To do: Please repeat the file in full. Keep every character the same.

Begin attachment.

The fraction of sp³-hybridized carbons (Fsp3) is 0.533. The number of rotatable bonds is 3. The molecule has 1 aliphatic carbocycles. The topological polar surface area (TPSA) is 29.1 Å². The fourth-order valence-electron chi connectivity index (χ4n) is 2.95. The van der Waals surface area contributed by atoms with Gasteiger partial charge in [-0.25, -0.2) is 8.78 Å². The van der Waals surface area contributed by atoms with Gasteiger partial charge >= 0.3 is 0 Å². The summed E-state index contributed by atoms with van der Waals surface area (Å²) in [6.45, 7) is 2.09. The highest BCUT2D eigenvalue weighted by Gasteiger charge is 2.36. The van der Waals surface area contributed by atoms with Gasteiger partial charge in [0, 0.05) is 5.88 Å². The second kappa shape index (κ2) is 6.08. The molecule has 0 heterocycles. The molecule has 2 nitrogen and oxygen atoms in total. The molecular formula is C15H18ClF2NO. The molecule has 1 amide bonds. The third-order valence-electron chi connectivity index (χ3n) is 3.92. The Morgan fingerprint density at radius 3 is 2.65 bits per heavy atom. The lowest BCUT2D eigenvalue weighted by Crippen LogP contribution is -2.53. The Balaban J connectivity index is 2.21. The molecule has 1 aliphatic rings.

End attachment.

The fraction of sp³-hybridized carbons (Fsp3) is 0.533. The number of rotatable bonds is 3. The molecule has 1 aliphatic carbocycles. The topological polar surface area (TPSA) is 29.1 Å². The fourth-order valence-electron chi connectivity index (χ4n) is 2.95. The van der Waals surface area contributed by atoms with Gasteiger partial charge in [-0.25, -0.2) is 8.78 Å². The van der Waals surface area contributed by atoms with Gasteiger partial charge >= 0.3 is 0 Å². The summed E-state index contributed by atoms with van der Waals surface area (Å²) in [6.45, 7) is 2.09. The highest BCUT2D eigenvalue weighted by Gasteiger charge is 2.36. The van der Waals surface area contributed by atoms with Gasteiger partial charge in [0, 0.05) is 5.88 Å². The second kappa shape index (κ2) is 6.08. The molecule has 0 heterocycles. The molecule has 2 nitrogen and oxygen atoms in total. The molecular formula is C15H18ClF2NO. The molecule has 1 amide bonds. The third-order valence-electron chi connectivity index (χ3n) is 3.92. The Morgan fingerprint density at radius 3 is 2.65 bits per heavy atom. The lowest BCUT2D eigenvalue weighted by Crippen LogP contribution is -2.53. The Balaban J connectivity index is 2.21. The molecule has 1 aliphatic rings.